According to TransUnion, as many as 17 million consumers could buy homes for the first time over the next five years. And if recent data is any indication of how things will go in the future, these first-time buyers will get younger and younger.
Since the year 2000, consumers between the ages of 20 and 29 have made up an increasingly larger percentage of first-time homebuyers. In Q4 2000, just 17 percent of first-time homebuyers were in their 20s; by Q4 2015, the percentage had increased to 28 percent, according to TransUnion.
A similar large increase among first-time homebuyers was seen for consumers ages 20 to 39 during that same time period. In the fourth quarter of 2015, approximately 60 percent of first-time homebuyers were in this age group; this number is up considerably from 15 years earlier, when it was just 44 percent in Q4 2000.
“First-time homebuyers are valuable prospects in the eyes of many mortgage lenders, as that time in a borrower’s life often corresponds to additional financial needs,” said Joe Mellman, VP and Mortgage Business leader for TransUnion. “It is evident from trended data that first-time homebuyers show distinct credit characteristics that distinguish them from non-buyers. They often have higher credit scores than non-buyers; yet even within the same credit risk band, they are often more credit active and exhibit more credit responsible behavior. First-time homebuyers also can positively impact the economy as a whole. While they themselves can build wealth through gains in equity, along with mortgage interest and real estate tax deductions, local communities benefit from economic activity as a result of construction, remodeling and home improvement activities.”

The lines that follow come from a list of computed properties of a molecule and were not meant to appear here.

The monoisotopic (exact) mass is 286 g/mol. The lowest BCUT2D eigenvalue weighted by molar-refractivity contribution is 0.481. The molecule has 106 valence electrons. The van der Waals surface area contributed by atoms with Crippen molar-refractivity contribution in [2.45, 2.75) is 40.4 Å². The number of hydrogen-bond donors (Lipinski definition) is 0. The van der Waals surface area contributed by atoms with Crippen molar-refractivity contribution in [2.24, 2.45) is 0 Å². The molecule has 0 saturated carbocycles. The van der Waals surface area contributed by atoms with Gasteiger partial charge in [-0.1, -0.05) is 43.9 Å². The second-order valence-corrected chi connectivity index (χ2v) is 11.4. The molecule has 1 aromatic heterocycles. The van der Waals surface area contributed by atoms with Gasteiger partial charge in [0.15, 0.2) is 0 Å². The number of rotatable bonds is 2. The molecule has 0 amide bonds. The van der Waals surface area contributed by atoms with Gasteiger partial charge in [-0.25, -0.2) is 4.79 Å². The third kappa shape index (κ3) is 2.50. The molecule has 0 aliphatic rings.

TransUnion estimates that between 13.8 and 17.1 million first-time buyers will enter the housing market over the next five years, based on consumers who currently do not have a mortgage combined with long-term mortgage purchase market growth and the percentage of first-time buyers in the agency and government purchase market.
By comparison, almost half of the 6.2 million consumers who bought a home in 2015 (3 million) were first-time buyers. The share of first-time homebuyers comprising agency and government loan purchases in 2015 was 55 percent; 15 years earlier, as the new millennium began, the share was less than half.
“It’s clear that there should be many new homebuyers in the market in the next few years,” said Steve Chaouki, EVP and head of TransUnion's financial services business unit. “Our hope is that, with the use of trended data, mortgage lenders can better serve these consumers. We anticipate the benefits of trended data will continue to expand to other lenders, as we believe this is the future of credit scoring.”